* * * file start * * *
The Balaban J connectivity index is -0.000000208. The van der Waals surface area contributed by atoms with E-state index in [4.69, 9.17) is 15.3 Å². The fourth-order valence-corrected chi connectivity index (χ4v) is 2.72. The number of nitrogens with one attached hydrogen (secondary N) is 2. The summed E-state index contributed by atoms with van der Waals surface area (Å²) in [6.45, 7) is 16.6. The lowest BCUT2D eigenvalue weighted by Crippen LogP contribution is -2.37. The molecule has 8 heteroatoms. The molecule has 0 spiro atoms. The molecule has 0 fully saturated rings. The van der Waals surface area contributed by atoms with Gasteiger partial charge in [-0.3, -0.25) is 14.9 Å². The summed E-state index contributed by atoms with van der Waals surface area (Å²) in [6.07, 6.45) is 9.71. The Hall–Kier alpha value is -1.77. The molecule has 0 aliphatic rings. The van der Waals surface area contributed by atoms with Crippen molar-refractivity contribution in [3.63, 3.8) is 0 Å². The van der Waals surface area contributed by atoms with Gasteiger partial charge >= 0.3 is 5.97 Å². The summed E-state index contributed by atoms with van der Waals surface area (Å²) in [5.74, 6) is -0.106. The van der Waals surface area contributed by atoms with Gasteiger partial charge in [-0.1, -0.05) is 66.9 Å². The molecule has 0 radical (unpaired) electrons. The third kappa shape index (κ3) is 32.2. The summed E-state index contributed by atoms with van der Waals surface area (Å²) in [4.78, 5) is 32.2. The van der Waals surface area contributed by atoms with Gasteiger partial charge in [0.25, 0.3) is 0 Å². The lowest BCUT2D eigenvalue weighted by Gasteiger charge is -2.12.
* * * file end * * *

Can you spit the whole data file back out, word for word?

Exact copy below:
The Balaban J connectivity index is -0.000000208. The van der Waals surface area contributed by atoms with E-state index in [4.69, 9.17) is 15.3 Å². The fourth-order valence-corrected chi connectivity index (χ4v) is 2.72. The number of nitrogens with one attached hydrogen (secondary N) is 2. The summed E-state index contributed by atoms with van der Waals surface area (Å²) in [6.45, 7) is 16.6. The lowest BCUT2D eigenvalue weighted by Crippen LogP contribution is -2.37. The molecule has 8 heteroatoms. The molecule has 0 spiro atoms. The molecule has 0 fully saturated rings. The van der Waals surface area contributed by atoms with Gasteiger partial charge in [-0.3, -0.25) is 14.9 Å². The summed E-state index contributed by atoms with van der Waals surface area (Å²) in [6.07, 6.45) is 9.71. The Hall–Kier alpha value is -1.77. The molecule has 0 aliphatic rings. The van der Waals surface area contributed by atoms with Crippen molar-refractivity contribution in [3.63, 3.8) is 0 Å². The van der Waals surface area contributed by atoms with Gasteiger partial charge >= 0.3 is 5.97 Å². The summed E-state index contributed by atoms with van der Waals surface area (Å²) in [5.74, 6) is -0.106. The van der Waals surface area contributed by atoms with Gasteiger partial charge in [-0.1, -0.05) is 66.9 Å². The molecule has 0 radical (unpaired) electrons. The third kappa shape index (κ3) is 32.2. The summed E-state index contributed by atoms with van der Waals surface area (Å²) in [4.78, 5) is 32.2. The van der Waals surface area contributed by atoms with Gasteiger partial charge in [0.25, 0.3) is 0 Å². The lowest BCUT2D eigenvalue weighted by Gasteiger charge is -2.12.